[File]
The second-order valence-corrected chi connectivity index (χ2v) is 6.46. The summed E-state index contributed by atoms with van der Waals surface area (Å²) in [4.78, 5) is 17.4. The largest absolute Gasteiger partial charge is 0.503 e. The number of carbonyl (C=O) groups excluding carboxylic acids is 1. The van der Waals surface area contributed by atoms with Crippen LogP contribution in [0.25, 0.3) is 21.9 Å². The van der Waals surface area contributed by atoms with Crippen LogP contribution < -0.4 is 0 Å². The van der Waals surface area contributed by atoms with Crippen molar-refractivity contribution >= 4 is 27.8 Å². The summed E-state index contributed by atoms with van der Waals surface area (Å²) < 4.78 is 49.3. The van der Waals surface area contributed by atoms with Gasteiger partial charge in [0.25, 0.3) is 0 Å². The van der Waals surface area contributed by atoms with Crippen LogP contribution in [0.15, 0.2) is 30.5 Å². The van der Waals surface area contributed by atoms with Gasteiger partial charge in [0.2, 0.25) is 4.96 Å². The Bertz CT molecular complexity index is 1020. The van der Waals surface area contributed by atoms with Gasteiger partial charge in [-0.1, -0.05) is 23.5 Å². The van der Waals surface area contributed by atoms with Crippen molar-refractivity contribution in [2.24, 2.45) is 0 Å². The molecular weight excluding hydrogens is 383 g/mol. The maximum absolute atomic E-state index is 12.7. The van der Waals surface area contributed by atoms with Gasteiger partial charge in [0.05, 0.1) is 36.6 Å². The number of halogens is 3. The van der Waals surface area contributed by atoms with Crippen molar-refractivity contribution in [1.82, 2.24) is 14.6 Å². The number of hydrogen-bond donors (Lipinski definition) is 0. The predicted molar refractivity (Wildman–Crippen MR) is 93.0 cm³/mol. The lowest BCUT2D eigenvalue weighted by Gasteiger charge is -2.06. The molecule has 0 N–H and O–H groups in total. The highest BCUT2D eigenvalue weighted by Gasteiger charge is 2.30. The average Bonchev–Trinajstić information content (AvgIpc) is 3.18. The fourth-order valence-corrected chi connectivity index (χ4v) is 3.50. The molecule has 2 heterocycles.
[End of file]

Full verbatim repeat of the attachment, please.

The second-order valence-corrected chi connectivity index (χ2v) is 6.46. The summed E-state index contributed by atoms with van der Waals surface area (Å²) in [4.78, 5) is 17.4. The largest absolute Gasteiger partial charge is 0.503 e. The number of carbonyl (C=O) groups excluding carboxylic acids is 1. The van der Waals surface area contributed by atoms with Crippen LogP contribution in [0.25, 0.3) is 21.9 Å². The van der Waals surface area contributed by atoms with Crippen LogP contribution < -0.4 is 0 Å². The van der Waals surface area contributed by atoms with Crippen molar-refractivity contribution >= 4 is 27.8 Å². The summed E-state index contributed by atoms with van der Waals surface area (Å²) < 4.78 is 49.3. The van der Waals surface area contributed by atoms with Gasteiger partial charge in [0.25, 0.3) is 0 Å². The van der Waals surface area contributed by atoms with Crippen LogP contribution in [0.15, 0.2) is 30.5 Å². The van der Waals surface area contributed by atoms with Gasteiger partial charge in [0.2, 0.25) is 4.96 Å². The Bertz CT molecular complexity index is 1020. The van der Waals surface area contributed by atoms with Gasteiger partial charge in [-0.1, -0.05) is 23.5 Å². The van der Waals surface area contributed by atoms with Crippen molar-refractivity contribution in [2.24, 2.45) is 0 Å². The molecular weight excluding hydrogens is 383 g/mol. The maximum absolute atomic E-state index is 12.7. The van der Waals surface area contributed by atoms with Gasteiger partial charge in [0.05, 0.1) is 36.6 Å². The number of halogens is 3. The van der Waals surface area contributed by atoms with Crippen molar-refractivity contribution in [1.82, 2.24) is 14.6 Å². The number of hydrogen-bond donors (Lipinski definition) is 0. The predicted molar refractivity (Wildman–Crippen MR) is 93.0 cm³/mol. The lowest BCUT2D eigenvalue weighted by Gasteiger charge is -2.06. The molecule has 0 N–H and O–H groups in total. The highest BCUT2D eigenvalue weighted by Gasteiger charge is 2.30. The average Bonchev–Trinajstić information content (AvgIpc) is 3.18. The fourth-order valence-corrected chi connectivity index (χ4v) is 3.50. The molecule has 2 heterocycles.